Linux - NetworkingThis forum is for any issue related to networks or networking.
Routing, network cards, OSI, etc. Anything is fair game.
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I have a slightly tortuous networking problem. My ADSL broadband connection comes into my house in the ground floor front room. The office is in the back top floor bedroom. I currently have a hardware ADSL wireless router connected to the phone socket in the front room that links up to the back bedroom. From there, I have a wireless card in the back of one Linux box . The link operates on the 192.168.1.0/24 network.
I also have two other machines plugged into the back of the Linux box via cross-over LAN cables. These machines work on the 192.168.0.0/24 network. The Linux box routes packets between the two networks to give internet access to all machines. The ADSL router is using NAT to connect to the internet.
However, I have (at another location) another Linux box which acts as an ADSL router/server. This box, apart from running a NAT ADSL routing service to the simple network behind it, runs things like my webserver, ftp, DNS, mail etc etc. This network is soon to be closing down though.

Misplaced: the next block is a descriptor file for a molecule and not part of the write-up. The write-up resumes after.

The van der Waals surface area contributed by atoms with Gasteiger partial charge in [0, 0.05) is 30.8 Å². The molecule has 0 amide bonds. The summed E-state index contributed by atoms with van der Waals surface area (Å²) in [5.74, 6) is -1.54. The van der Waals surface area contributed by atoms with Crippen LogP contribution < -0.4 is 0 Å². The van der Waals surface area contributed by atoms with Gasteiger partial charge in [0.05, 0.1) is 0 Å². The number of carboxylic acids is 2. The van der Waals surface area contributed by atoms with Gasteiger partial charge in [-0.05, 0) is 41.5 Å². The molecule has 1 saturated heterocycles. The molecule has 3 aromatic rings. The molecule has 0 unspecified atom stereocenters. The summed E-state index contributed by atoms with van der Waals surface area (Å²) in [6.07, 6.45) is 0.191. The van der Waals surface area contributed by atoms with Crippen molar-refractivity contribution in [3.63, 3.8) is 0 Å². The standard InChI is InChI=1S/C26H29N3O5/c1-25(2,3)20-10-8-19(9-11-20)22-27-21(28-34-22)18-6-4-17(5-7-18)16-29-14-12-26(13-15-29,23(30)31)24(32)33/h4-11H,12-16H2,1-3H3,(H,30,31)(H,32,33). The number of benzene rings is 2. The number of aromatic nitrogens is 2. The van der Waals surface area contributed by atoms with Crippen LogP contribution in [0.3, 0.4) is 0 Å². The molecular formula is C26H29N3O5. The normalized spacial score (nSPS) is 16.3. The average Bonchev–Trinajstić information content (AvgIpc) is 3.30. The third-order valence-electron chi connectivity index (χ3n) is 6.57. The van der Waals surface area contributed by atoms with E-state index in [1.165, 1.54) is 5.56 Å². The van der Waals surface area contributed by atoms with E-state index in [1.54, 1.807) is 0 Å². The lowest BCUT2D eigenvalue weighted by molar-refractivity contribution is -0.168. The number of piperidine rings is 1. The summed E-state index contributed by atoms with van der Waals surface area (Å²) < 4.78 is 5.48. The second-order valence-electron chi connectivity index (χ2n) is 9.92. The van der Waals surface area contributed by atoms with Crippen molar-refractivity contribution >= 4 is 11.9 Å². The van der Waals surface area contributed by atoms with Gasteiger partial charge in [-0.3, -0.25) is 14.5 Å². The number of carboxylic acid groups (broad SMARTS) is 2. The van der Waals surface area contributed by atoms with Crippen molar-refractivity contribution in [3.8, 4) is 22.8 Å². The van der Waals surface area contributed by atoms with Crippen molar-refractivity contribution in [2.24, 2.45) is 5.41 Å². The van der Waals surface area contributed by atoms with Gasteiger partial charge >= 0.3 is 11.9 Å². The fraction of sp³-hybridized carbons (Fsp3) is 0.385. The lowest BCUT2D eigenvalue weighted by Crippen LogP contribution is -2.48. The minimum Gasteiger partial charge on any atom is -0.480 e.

Since this other Linux box is old, I'm interested in using the Linux box (ie the one with the wireless card) to provide all the web services that the 'other' Linux box currently supplies. Since it runs so many services, it seems silly to implement destination NAT on each service on my hardware ADSL router. Thus, I'm keen to put the web services in some kind of demilitarised zone (DMZ) in order to allow the box to manage it's own firewalling etc.
What is the best way to do this bearing in mind that this Linux box also acts as the network router? Could I alias the wireless card with another IP that can be used for the DMZ? Is it sensible to use the box for the DMZ? Essentially, I want the one Linux box to act as an internal network router, but also as an external server - is this possible?
You can either use the DMZ function on the aDSL modem to set the server/router as the DMZ host, and firewall at the machine - or you can disable NAT on the modem altogether and implement it at the server itself.
iptables is your friend
Last edited by PenguinPwrdBox; 09-24-2005 at 01:34 AM.